King: Public Transport Management Bill
11 September, 2008
Public Transport Management Bill - speech
Speech to parliament fo the Third Reading of the Bill
I move that the Public Transport Management Bill be read a third time.
Madam Speaker, this Bill enables regional councils to require improvements to New Zealand’s public transport system.
Regional councils will be empowered to impose greater controls over commercial (non-contracted) public transport services. The Bill also provides a mechanism enabling regional councils to require that some or all public transport services be provided under contract.
This Bill does not tell regional councils how to run their public transport systems; it simply gives them the tools to run them as effectively as possible.
Regional councils will be able to set longer notice periods for commercial public transport providers in commencing, varying and withdrawing services. This will allow more time to respond to changes and ensure the continued delivery of services to communities.
Regional councils will have greater access to information, such as detailed patronage statistics. This will enable more effective planning of public transport and development of regional public transport plans.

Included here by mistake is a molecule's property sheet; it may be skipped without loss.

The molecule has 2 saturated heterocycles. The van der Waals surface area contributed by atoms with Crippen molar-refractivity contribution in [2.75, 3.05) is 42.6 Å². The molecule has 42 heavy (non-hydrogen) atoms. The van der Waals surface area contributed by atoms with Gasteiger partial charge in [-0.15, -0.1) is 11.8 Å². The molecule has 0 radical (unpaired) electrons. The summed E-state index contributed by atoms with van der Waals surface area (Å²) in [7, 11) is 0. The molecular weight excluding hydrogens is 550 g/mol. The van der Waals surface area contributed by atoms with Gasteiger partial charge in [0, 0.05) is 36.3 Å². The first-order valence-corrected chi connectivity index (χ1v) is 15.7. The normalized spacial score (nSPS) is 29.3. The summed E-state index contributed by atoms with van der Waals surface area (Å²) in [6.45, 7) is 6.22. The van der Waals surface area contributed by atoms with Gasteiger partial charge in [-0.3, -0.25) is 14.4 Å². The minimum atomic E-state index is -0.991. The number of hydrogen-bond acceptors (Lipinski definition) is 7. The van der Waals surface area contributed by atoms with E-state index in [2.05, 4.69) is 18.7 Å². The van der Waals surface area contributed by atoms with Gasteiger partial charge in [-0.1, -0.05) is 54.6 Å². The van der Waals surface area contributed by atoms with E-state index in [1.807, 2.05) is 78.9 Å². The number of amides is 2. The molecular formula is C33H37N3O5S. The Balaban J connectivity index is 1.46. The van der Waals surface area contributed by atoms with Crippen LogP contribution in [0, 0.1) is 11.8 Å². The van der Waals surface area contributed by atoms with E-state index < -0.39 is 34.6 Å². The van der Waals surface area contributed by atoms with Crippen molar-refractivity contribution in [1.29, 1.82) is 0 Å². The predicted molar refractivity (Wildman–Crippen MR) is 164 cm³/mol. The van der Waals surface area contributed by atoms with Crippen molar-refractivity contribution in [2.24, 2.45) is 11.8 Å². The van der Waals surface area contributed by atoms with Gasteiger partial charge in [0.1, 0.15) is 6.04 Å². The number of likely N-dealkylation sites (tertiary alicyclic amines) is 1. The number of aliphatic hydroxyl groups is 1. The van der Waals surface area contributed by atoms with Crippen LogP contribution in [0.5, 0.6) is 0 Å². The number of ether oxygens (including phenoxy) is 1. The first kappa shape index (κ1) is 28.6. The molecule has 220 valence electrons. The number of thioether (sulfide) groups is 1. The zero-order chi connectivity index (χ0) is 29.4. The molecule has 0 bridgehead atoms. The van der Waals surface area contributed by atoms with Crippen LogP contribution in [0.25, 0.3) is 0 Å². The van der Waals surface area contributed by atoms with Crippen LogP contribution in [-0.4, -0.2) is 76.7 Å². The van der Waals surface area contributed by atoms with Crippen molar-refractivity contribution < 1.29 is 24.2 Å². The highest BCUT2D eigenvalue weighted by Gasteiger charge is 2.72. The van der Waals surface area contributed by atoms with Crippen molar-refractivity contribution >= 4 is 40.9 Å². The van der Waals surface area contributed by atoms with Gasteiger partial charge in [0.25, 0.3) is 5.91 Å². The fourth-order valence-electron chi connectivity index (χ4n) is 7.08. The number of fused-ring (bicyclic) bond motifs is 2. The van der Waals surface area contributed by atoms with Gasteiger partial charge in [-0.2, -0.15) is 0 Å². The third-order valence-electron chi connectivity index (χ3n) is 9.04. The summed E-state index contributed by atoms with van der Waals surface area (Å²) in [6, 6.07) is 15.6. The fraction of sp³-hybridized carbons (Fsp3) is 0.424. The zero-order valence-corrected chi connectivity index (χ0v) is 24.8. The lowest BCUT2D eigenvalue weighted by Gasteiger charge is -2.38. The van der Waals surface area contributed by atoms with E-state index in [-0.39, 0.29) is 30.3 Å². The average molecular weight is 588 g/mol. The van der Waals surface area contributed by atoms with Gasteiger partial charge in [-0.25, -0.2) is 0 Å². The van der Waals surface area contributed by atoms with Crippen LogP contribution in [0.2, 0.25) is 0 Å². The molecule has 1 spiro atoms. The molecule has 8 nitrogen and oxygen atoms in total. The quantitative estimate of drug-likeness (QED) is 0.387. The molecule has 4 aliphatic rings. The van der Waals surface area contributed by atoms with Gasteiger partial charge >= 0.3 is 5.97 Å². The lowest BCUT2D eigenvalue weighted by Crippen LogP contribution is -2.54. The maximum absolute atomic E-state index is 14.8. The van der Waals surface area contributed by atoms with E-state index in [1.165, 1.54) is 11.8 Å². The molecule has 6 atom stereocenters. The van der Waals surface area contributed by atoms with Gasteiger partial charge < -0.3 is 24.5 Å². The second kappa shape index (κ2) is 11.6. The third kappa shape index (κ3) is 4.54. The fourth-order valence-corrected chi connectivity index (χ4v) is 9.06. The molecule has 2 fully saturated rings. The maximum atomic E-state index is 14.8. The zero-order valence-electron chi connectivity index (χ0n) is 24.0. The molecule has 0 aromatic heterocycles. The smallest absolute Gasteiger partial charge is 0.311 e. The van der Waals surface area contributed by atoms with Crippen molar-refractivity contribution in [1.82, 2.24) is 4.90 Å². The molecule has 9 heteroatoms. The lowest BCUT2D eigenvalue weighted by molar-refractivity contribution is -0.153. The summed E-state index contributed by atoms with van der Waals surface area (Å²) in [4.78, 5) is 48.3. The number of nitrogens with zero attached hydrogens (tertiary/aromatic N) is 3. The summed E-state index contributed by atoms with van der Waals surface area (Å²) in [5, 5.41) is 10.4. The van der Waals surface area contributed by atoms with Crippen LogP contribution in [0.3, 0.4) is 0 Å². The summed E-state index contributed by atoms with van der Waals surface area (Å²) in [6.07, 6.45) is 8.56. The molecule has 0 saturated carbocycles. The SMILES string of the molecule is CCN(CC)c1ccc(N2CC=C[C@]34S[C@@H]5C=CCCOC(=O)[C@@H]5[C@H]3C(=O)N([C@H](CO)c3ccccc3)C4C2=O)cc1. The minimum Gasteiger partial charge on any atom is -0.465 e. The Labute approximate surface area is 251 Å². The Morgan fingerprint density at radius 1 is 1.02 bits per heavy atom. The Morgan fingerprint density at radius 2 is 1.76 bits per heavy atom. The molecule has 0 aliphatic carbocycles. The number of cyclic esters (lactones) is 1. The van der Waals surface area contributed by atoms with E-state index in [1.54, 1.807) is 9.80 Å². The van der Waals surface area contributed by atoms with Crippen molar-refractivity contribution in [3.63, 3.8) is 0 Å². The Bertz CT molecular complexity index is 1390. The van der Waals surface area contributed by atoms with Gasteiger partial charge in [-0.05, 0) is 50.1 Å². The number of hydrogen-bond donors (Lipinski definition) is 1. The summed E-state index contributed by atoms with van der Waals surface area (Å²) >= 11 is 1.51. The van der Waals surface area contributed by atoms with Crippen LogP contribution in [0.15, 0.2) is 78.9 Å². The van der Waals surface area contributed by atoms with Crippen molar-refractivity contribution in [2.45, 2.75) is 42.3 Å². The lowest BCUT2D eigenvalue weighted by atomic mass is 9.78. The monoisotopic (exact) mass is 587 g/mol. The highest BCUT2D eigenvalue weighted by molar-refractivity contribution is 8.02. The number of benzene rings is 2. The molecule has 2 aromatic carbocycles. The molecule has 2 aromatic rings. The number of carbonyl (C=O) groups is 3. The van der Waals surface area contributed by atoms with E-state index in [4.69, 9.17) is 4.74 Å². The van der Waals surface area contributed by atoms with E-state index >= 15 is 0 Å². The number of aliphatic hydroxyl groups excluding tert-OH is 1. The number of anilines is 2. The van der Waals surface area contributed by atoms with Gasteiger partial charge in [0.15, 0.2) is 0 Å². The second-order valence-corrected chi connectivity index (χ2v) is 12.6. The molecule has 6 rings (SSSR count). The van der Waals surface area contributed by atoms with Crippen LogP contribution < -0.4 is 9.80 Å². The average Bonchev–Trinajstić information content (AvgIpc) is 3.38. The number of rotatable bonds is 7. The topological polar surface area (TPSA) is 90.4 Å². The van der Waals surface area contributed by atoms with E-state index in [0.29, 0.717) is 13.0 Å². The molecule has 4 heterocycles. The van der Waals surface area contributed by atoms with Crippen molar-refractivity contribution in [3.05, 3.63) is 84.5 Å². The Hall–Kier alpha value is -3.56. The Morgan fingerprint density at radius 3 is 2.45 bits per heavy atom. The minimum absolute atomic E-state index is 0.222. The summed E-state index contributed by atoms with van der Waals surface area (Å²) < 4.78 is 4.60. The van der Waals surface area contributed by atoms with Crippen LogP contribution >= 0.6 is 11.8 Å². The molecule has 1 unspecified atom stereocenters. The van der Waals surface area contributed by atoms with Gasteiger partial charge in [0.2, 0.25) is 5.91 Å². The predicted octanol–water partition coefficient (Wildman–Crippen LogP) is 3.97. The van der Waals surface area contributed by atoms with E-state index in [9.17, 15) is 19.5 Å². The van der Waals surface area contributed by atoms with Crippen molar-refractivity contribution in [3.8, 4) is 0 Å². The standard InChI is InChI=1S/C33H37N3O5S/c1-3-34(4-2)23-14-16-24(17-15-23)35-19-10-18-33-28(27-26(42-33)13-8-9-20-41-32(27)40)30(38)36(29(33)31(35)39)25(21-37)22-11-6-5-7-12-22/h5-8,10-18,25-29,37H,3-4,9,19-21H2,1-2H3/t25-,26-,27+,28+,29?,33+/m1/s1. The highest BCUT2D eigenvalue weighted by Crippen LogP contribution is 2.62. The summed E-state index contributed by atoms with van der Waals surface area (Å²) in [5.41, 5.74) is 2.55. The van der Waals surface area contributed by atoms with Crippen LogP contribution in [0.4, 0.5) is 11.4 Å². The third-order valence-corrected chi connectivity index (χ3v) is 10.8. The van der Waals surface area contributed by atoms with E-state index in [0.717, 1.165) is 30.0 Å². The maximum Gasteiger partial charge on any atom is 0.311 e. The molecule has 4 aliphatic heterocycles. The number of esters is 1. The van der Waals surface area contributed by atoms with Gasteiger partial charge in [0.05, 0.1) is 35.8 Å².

Where this information is commercially sensitive strict requirements will be in place governing its release.
The Bill also gives regional councils greater monitoring powers to ensure that commercial services are meeting controls.
councils will be able to set quality and performance
standards, enable the integration of services, ticketing and
fares, and where justified, require bundling of
To ensure that any controls set by regional councils are justified, the Bill also includes an oversight mechanism to allow existing commercial public transport operators the right to appeal to the Environment Court.
The role and process for development of regional public transport plans have been improved and clarified. The NZ Transport Agency will be producing guidelines to assist regional councils with the new requirements for regional public transport plans.
The Bill defines the transport disadvantaged, outlines clear accessibility standards that may be set to benefit them, and recognises accessibility issues go beyond simply being able to get onto a bus or ferry.
Finally, the Bill enables regional councils to require that some or all public transport services must be provided as contracted services. Councils would be able to discontinue commercial services and operate what would be known as a ‘contracting regime’.
It will be up to each region to decide whether they adopt a contracting regime or not.
As this aspect of the Bill will have a significant effect on operators who have existing commercial services discontinued, regional councils are required to consider a number of factors when adopting a contracting regime. Transitional arrangements must be put in place and existing operators would have a right of appeal to the Environment Court.
Madam Speaker, I move that the Public Transport Management Bill 2007 be read a third time.